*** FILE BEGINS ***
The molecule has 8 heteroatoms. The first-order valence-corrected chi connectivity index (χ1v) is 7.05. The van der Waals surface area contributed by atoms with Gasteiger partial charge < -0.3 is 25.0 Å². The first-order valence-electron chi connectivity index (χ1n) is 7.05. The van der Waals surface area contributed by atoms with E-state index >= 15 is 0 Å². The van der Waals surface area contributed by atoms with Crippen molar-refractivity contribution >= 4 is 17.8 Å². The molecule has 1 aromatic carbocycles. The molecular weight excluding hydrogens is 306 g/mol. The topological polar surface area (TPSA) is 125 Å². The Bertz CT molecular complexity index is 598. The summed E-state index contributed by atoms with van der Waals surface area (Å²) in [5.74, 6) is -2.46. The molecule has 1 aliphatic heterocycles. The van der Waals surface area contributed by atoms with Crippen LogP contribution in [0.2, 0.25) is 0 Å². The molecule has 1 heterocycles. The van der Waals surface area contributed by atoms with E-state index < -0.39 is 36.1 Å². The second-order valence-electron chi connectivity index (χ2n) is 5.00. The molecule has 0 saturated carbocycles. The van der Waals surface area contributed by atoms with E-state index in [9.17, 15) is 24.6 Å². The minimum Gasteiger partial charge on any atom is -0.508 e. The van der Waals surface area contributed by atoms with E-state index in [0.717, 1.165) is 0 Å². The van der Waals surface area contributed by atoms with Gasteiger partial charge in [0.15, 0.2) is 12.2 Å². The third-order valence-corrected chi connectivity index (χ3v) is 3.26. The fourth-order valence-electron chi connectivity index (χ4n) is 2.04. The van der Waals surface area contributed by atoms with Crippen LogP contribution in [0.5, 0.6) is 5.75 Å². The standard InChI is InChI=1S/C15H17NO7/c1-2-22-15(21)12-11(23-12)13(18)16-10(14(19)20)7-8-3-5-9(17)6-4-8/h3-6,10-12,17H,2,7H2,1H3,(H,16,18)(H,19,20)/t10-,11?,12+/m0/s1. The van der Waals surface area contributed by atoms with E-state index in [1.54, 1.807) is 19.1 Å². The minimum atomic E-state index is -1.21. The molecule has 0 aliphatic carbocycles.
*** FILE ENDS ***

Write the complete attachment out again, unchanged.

The molecule has 8 heteroatoms. The first-order valence-corrected chi connectivity index (χ1v) is 7.05. The van der Waals surface area contributed by atoms with Gasteiger partial charge < -0.3 is 25.0 Å². The first-order valence-electron chi connectivity index (χ1n) is 7.05. The van der Waals surface area contributed by atoms with E-state index >= 15 is 0 Å². The van der Waals surface area contributed by atoms with Crippen molar-refractivity contribution >= 4 is 17.8 Å². The molecule has 1 aromatic carbocycles. The molecular weight excluding hydrogens is 306 g/mol. The topological polar surface area (TPSA) is 125 Å². The Bertz CT molecular complexity index is 598. The summed E-state index contributed by atoms with van der Waals surface area (Å²) in [5.74, 6) is -2.46. The molecule has 1 aliphatic heterocycles. The van der Waals surface area contributed by atoms with Crippen LogP contribution in [0.2, 0.25) is 0 Å². The molecule has 1 heterocycles. The van der Waals surface area contributed by atoms with E-state index < -0.39 is 36.1 Å². The second-order valence-electron chi connectivity index (χ2n) is 5.00. The molecule has 0 saturated carbocycles. The van der Waals surface area contributed by atoms with E-state index in [9.17, 15) is 24.6 Å². The minimum Gasteiger partial charge on any atom is -0.508 e. The van der Waals surface area contributed by atoms with E-state index in [0.717, 1.165) is 0 Å². The van der Waals surface area contributed by atoms with Gasteiger partial charge in [0.15, 0.2) is 12.2 Å². The third-order valence-corrected chi connectivity index (χ3v) is 3.26. The fourth-order valence-electron chi connectivity index (χ4n) is 2.04. The van der Waals surface area contributed by atoms with Crippen LogP contribution in [0.5, 0.6) is 5.75 Å². The standard InChI is InChI=1S/C15H17NO7/c1-2-22-15(21)12-11(23-12)13(18)16-10(14(19)20)7-8-3-5-9(17)6-4-8/h3-6,10-12,17H,2,7H2,1H3,(H,16,18)(H,19,20)/t10-,11?,12+/m0/s1. The van der Waals surface area contributed by atoms with E-state index in [1.54, 1.807) is 19.1 Å². The minimum atomic E-state index is -1.21. The molecule has 0 aliphatic carbocycles.